Fiction  •  February 16, 2002

One Would Think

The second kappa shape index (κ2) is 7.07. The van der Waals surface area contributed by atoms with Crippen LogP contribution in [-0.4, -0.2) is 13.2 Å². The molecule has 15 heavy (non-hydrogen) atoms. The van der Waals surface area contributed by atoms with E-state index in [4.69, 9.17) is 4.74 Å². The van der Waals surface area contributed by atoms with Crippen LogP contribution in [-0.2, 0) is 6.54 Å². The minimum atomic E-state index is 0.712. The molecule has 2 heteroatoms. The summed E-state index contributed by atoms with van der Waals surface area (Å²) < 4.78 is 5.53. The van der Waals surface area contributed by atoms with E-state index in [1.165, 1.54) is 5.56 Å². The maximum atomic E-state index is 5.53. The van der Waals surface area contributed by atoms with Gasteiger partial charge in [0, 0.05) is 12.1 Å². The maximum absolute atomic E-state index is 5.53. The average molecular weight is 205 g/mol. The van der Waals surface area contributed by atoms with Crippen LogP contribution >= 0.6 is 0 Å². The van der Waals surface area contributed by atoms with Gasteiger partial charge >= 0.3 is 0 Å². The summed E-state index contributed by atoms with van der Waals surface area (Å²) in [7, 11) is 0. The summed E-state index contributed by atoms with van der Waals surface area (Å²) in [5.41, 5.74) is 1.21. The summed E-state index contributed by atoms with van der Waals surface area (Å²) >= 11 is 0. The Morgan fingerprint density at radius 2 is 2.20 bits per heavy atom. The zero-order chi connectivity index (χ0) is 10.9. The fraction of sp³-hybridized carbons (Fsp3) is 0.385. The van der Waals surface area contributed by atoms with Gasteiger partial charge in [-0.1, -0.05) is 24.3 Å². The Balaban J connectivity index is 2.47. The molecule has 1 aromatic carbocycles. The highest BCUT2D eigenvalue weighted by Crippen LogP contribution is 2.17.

One would think that becoming a priest has something to do with dismemberment. One of tomorrow if not of today. I recall having to file away things of the past, deep in the back of a metal file cabinet, one that is so rusty you have no idea what the original color of it was. You wonder, though, why it was such a big secret. My sister never said anything to anyone about it. It wasn’t a matter of tradition, ethics, or moral. It wasn’t even a matter of money. It became sincere in its own way. One just had to do it, or rather, one wanted to. Isn’t that always the case with certain memories of the past? If you say something, you will remember saying it. If you write something, you will remember writing it. If you think, you will remember thinking it. The action is the content in the end. You never remember pure content irrespective of the action. Waiting for a bus, I remember, when I was about 10, I looked across the street where there was a bakery. People went in and out, and then it happened. My mind went blank. I didn’t know what I was hearing or seeing. It was all so abstract. There was no information in what I was experiencing. It’s quite amazing how a mind processes pure abstraction and extracts information out of it. I remember it was cold. That is why the idea of bakery attracted me. While my mind was streaming abstraction, I apparently was shivering unconsciously. A woman who was standing next to me tapped on my shoulder. This I know from the story I heard later on. I responded by stepping aside. My body, that is. Well, my mind didn’t exist at the moment. In a way, it was like a computer copying a huge chunk of data without processing any of it. The big difference is that I don’t remember any of it. There was no action. No movements neither in my thoughts nor in my body. Memory is designed in such a way so that we can build our own existence. It’s certainly odd to think that our lives are pure conceptual constructs. When the whole universe collapses, no one will be there to see it happen. It will not only make no sound, but the very entity that could potentially make sound will be sucked into nothingness. Well, nothing really exists now. It’s all pure abstraction. If we make anything out of it, it’s all in our heads really. I wish I could experience the pure abstraction again. The busier our minds are, the more we process our sensory perceptions. What makes our minds busy is fear. That is why pure abstraction is very difficult to achieve when our minds are unstable. Contrary to the ordinary image of them, priests are full of fear. Their minds are no where near abstraction. They don’t even know what abstraction is. Even pain is processed information. Pain in its pure form is no different than a sensation of orgasm. In the world of pure abstraction, there is no reaction. No action. And, therefore no memory. And, in turn, no existence. Nothing exists. Pure void. You can’t even talk about it. You wouldn’t even try because you don’t even remember. But there is a layer of self that deals with abstraction before our minds corrupt it. Neatly filed away. Deep in the back of a metal file cabinet. It can manifest itself every now and then. That is what my father told me once. And my sister will never repeat it. Because it’s all nonsense.